Poetic Justice: Joshua Ortega talks "Beowulf"

Tue, August 23rd, 2005 at 12:00am PDT

Comic Books
Arune Singh, Staff Writer

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Cover To "Beowulf #7"

Sure, DC Comics' Hawkman may have lived a thousand years, but does anyone write poems about him? The characters in Vertigo's "Fables" are legendary, but can all of them kick butt like a Schwarzenegger movie hero? No? Well, for the best of both worlds, there's a new hero in town- Beowulf. Coming this fall from Speakeasy Comics, writer Joshua Ortega takes over the writing reins of "Beowulf" and for readers new to it all, he explained the basics of the series.

"'Beowulf' is an ongoing series that follows the modern-day adventures of the legendary hero of the epic poem," Ortega told CBR News. "In Speakeasy's version of the character, Beowulf didn't die after becoming king, and has instead evolved into something of an immortal character who has walked the Earth for thousands of years. You could almost say he's like Thor meets Cain. Wulf's a bad-ass with a lot of wisdom and history behind him.

"The series blends elements of fantasy, horror, and superhero action, and features a number of other interesting characters including Nicky Conrad, Wulf's friend and possible love interest, and Gauchere, his major nemesis who's in the process of going through some unexpected changes that will make him even darker and more deadly than before.

While one might compare Beowulf to Thor or Hawkman, Ortega feels the character is unique enough to stand on his own two feet without simply being a "riff" on a different character. "Wulf is over a thousand years old and he's the hero. Usually the ancient guys are the villains for some reason, or a secondary charcter. Living a thousand years without going nuts or turning evil gives him a very unique perspective.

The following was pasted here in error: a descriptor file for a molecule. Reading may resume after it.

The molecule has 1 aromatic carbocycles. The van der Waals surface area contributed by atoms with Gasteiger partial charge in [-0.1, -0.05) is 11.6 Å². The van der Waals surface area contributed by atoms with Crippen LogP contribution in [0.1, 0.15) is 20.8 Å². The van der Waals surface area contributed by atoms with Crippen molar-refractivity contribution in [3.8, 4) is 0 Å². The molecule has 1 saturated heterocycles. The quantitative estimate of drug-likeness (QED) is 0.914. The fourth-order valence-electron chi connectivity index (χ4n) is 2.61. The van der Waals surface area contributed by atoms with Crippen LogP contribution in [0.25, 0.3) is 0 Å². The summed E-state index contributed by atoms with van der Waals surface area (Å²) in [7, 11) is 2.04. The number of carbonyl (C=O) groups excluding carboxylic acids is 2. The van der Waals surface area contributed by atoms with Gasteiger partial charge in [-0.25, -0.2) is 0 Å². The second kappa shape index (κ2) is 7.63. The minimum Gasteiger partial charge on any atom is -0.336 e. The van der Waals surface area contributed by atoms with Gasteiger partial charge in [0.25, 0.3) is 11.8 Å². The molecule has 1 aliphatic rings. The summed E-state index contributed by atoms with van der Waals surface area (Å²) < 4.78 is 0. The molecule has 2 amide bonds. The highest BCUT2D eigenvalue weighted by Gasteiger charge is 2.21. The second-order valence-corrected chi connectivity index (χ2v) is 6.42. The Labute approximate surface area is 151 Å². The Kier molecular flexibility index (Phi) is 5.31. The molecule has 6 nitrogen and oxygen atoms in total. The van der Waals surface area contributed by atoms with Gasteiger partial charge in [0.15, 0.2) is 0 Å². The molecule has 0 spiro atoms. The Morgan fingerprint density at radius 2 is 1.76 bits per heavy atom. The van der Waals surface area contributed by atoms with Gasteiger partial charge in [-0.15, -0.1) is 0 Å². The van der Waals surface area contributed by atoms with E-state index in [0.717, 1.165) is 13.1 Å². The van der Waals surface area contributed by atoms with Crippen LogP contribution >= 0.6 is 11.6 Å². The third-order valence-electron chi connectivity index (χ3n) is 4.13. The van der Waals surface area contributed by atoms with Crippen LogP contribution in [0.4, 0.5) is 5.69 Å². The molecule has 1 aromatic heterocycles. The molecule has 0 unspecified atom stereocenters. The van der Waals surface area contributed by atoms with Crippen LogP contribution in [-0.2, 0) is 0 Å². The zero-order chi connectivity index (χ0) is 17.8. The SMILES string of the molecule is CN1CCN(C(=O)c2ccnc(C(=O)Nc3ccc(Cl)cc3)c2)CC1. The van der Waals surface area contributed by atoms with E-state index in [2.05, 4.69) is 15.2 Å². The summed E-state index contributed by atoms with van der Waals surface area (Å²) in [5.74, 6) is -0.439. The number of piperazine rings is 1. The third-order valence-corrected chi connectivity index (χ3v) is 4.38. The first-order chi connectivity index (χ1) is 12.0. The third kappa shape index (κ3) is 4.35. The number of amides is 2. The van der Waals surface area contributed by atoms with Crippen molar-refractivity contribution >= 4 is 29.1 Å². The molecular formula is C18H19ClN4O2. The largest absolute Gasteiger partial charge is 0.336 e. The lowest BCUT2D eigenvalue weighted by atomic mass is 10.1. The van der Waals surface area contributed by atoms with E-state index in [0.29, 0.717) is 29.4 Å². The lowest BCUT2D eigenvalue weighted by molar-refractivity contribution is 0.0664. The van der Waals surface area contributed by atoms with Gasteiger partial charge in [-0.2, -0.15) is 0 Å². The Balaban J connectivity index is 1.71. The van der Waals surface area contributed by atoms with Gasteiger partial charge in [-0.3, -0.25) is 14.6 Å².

"Creatively, there's a great degree of freedom at play when writing for Speakeasy. That makes for some excellent storytelling possibilities for the writer, and some great storylines for the reader!"

As it often happens in comics, the successful sale of one of Ortega's projects led to meeting the publisher of his next project and his Beowulf tale was born. "Adam Fortier (President of Speakeasy Comics) and I first met back in L.A. through Francis Manapul, my co-creator and artist on the new ongoing series from Top Cow, 'The Necromancer.' Adam and I hit it off right away, and I liked what they were doing at Speakeasy. For such a new company, they were making some big moves and doing it in the right way. We talked about doing something together in the future, saw each other again in New York at Book Expo America, and had a good conversation over dinner at an Italian spot with $12 Manhattans...yikes!

"I also had a chance to meet Chris Stone (EIC at Speakeasy) in NY, we hit it off as well, and when I got back to Seattle, Adam called me up about doing an upcoming arc for 'Beowulf.' I checked out the first few issues, liked what they had in mind for the future,

saw lots of potential where we could take the series, and everything fell into place from there..."

Working with a character from an "epic poem," one might be torn between living up to preconceived notions and going forward, but in the case of this series, Ortega had no conflict. "No constraints at all, it really only adds to the fun. Brian Augustyn ('Flash'), the writer on the first 6-issues of 'Beowulf,' didn't deal with the historical origins of the character that much, so it's allowed me an incredible amount of flexibility as far as Wulf's

past and origin goes."

Ortega was also a fan of Augustyn's run on "Beowulf," noting that he especially liked the layers added to and explored in Wulf. "The high concept is what I enjoyed the most, the idea that Beowulf from the epic poem is still walking the Earth and there is magic to be found around every corner...